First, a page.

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About Energy Efficiency

The UNECE undertakes activities to assist countries in enhancing their energy efficiency, promoting the formation of an energy efficiency market in the countries so that cost-effective investments can provide a self-financing method of reducing global greenhouse gas (GHG) emissions. It also assists countries to address the financial, technical and policy barriers to energy efficiency and renewable energy investments.

For more information on UNECE work for energy efficiency see What UNECE does for you [issue No. 6, 6-27 November 2006]

MORE ON PAST PROJECTS

 Energy Efficiency Investment Project Development for Climate Change Mitigation
With the support of the United Nations Foundation and co-financing partners, the Energy Efficiency Investments for Climate Change Mitigation project has demonstrated that it is possible to identify, develop and finance energy efficiency and renewable energy investment projects that will reduce greenhouse gas emissions in Eastern Europe and the CIS. This is an important step for energy efficiency market formation in economies in transition and essential for further progress. The final report describes the results of the five-year project including some US$ 60 million of energy efficiency investment project proposals. The World Bank and other investors have approved financing for eighteen investment projects in Belarus, Bulgaria, Russian Federation and Ukraine for a total of US$ 14.9 million. These investments would reduce CO2 emissions by an estimated 136,000 tonnes per year. In comparison, this is equivalent to the annual environmental benefits of:

  • Eliminating the CO2 emissions of 68,000 cars or;
  • Offsetting the use of 610 railroad cars of coal or;
  • Planting 15,000 hectares of forest.

Biomass Energy for Heating and Hot Water Supply in Belarus
The project addressed the reduction of greenhouse gas emissions in Belarus by increasing the capacity of the government to support biomass energy projects and the capacity of customers to finance and implement them. This project focused on strengthening institutional capacity to support biomass energy projects; establishing a track record for investments in sustainable biomass energy projects, including both fuel supply and demand; developing straightforward financial “starter” mechanisms in a challenging investment climate that will allow continued financing for biomass energy projects; and overcoming negative perceptions of biomass energy and provide public and private investors with much-needed market information.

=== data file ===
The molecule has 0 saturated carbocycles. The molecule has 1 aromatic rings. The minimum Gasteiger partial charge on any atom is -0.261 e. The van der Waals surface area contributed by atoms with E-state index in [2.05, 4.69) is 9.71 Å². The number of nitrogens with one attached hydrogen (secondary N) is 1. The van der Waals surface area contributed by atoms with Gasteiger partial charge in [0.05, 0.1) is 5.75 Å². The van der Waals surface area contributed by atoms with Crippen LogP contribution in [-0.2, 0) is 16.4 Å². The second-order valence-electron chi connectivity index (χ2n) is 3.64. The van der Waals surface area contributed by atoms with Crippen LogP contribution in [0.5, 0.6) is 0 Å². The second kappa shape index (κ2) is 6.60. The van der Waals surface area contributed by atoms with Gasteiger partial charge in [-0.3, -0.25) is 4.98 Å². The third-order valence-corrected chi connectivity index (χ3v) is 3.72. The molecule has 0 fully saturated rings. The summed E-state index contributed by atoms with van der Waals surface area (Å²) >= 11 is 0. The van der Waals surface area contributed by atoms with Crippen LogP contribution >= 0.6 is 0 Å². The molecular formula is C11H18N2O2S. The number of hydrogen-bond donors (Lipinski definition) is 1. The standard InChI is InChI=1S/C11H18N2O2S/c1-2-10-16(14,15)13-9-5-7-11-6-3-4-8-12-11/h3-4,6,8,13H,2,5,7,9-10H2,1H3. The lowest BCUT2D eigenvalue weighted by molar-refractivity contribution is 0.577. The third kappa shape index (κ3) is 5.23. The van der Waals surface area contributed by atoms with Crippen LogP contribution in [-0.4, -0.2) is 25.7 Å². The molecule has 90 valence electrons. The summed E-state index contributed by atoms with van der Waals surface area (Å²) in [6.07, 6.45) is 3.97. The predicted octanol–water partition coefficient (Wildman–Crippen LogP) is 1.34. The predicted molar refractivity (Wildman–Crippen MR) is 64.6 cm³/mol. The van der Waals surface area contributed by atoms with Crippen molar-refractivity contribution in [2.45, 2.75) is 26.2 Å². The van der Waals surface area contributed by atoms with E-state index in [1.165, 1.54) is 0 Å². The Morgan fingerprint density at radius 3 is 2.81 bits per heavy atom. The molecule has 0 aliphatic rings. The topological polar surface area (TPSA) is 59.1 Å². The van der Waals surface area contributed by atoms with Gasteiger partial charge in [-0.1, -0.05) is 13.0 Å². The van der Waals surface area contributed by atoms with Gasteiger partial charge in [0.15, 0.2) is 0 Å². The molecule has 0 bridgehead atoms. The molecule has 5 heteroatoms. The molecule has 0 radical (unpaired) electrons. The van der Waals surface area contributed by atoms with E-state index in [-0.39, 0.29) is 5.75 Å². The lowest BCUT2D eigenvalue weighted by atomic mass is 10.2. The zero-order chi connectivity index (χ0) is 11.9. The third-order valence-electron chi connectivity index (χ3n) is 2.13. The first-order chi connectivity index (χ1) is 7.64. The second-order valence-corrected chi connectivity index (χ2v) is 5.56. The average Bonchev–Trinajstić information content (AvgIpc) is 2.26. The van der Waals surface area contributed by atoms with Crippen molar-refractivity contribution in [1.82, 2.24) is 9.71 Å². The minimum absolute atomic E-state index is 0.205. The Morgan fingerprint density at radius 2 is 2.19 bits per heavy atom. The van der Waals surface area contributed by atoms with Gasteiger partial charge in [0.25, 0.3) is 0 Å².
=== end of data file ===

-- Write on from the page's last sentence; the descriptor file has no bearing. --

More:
Green Labels Purchase – making a greener procurement with energy labels

This sub-regional project included Austria, Bulgaria, Germany, Finland, Hungary, Italy, Latvia, Poland and Slovenia. The objective of the project was to increase the use of energy labels in the procurement process in public authorities, the tertiary sector and administrations of industry and SMEs. The project aimed to achieve the raising of awareness and knowledge concerning energy labels as a simplifying instrument for “green” procurement in public and private departments; identification of main barriers against the implementation of energy related “greener” procurement and target specific actions to overcome them; developing and disseminating a set of standardized tools and a harmonized procedure to support a wider distribution of labelled products for “greener” procurement procedures; involving a selected group of public and private stakeholders in the development of a significant number of “greener” procurement pilot projects, based on labelled products and a standardized procedure to be used as the first step for the introduction of a comprehensive green procurement in Europe.

 Development of Coal Mine Methane Projects in Central and Eastern Europe and CIS

This sub-regional project included Czech Republic, Kazakhstan, Poland, Romania, Russian Federation and Ukraine. The goal of this project was to facilitate financing of 3-6 coal mine methane projects in the CEE/CIS region during the life of the project, and to raise the awareness of the benefits that coal mine methane has in economic, social and environmental terms. Methane is a greenhouse gas with a radiant forcing 23 times greater than that of carbon dioxide emissions, and coal mining accounts for ten per cent of the total human-related methane emissions globally. This project sought to encourage the transfer and deployment of proven and experimental technologies to the areas within the CIS/CEE that have significant coal mine methane emissions.  In the past, a major barrier to further implementation has been the inability of CMM project sponsors to secure adequate capital to finance such projects.  Therefore, this project focused on addressing this barrier through preparation and presentation of bankable project documents for three to six coal mine methane projects;  dissemination of lessons learned to project sponsors through workshops and a dedicated website; and development of a financing “roadmap” at the conclusion of the project to assist project developers in the long-term.